Though calls for Greg Norman to step aside as the CEO and commissioner of LIV Golf have gone unheeded thus far, another top executive from the Saudi-backed series has resigned his post, reportedly after a “heated exchange” following the upstart circuit’s final event of the year in Miami.
Atul Khosla, a former Tampa Bay Buccaneers executive who was hired to be the chief operating officer of LIV Golf and was expected to lead the upstart series onto stronger financial footing in 2023, resigned after one year as the Saudi-backed league moves toward a 12-team format in which players and LIV would all have equity, The New York Times was first to report.
Norman confirmed the news in a statement to the Times. “At the conclusion of LIV’s successful inaugural season, Atul Khosla decided to move on,” he said. “We respect A.K. and his personal decision.”
According to The Telegraph, Khosla’s resignation came after an intense argument with Yasir Al-Rumayyan, the governor of LIV Golf’s benefactor, Saudi Arabia’s sovereign wealth fund. “It has since been learned that at the concluding LIV event of this year’s eight-tournament series, Yasir Al-Rumayyan, the governor of the Saudi sovereign wealth fund that is bankrolling the breakaway league, gathered the executive and in a heated exchanged left the room in no doubt that greater inroads were expected,” The Telegraph reported. Khosla resigned from his position soon afterward and players and agents were told last week.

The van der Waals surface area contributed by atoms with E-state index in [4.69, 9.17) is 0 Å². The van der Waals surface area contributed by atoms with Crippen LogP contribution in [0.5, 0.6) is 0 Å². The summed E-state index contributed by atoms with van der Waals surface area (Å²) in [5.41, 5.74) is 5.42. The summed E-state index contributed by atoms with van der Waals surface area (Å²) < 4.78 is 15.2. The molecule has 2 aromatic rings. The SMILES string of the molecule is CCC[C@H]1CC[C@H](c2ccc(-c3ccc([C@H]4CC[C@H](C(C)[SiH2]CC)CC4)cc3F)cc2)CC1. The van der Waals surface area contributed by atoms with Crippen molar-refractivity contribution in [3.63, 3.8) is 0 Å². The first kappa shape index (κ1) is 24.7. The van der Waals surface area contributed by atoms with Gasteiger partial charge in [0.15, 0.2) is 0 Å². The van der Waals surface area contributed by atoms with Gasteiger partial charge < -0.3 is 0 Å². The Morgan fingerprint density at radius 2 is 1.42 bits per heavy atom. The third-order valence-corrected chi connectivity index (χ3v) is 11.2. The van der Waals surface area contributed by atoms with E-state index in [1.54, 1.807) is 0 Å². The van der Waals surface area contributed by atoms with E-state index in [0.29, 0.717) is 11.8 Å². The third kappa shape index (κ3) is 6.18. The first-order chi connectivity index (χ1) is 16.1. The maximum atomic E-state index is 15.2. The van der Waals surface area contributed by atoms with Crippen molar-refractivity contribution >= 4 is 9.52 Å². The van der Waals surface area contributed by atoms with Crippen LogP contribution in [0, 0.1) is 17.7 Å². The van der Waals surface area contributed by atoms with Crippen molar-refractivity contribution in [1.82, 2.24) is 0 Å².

In the wake of the news about Khosla, Norman continued to speak to media members over the weekend and bragged that he had spoken to Justin Thomas about defecting from the PGA Tour to join LIV Golf. Norman, conveniently, did not mention when or where the conversation took place
“I mean, we talked to JT. Me and another member of my team, we sat down with him and gave him the full presentation and, if you notice, he’s not said much negative about what we’re doing, presumably because he knows it and understands it,” Norman told Bunkered magazine. “Our door is open for everybody. We’re not the PGA Tour. We’re not like that. We exist for the players, so we will always have an open door, whether that’s for Rory or Jordan Spieth or Justin Thomas or whoever.”
The 67-year-old can say whatever he wants (and continues to do so), but don’t expect McIlroy, Spieth or Thomas to be waking through LIV’s door as long as Norman is in charge of the series.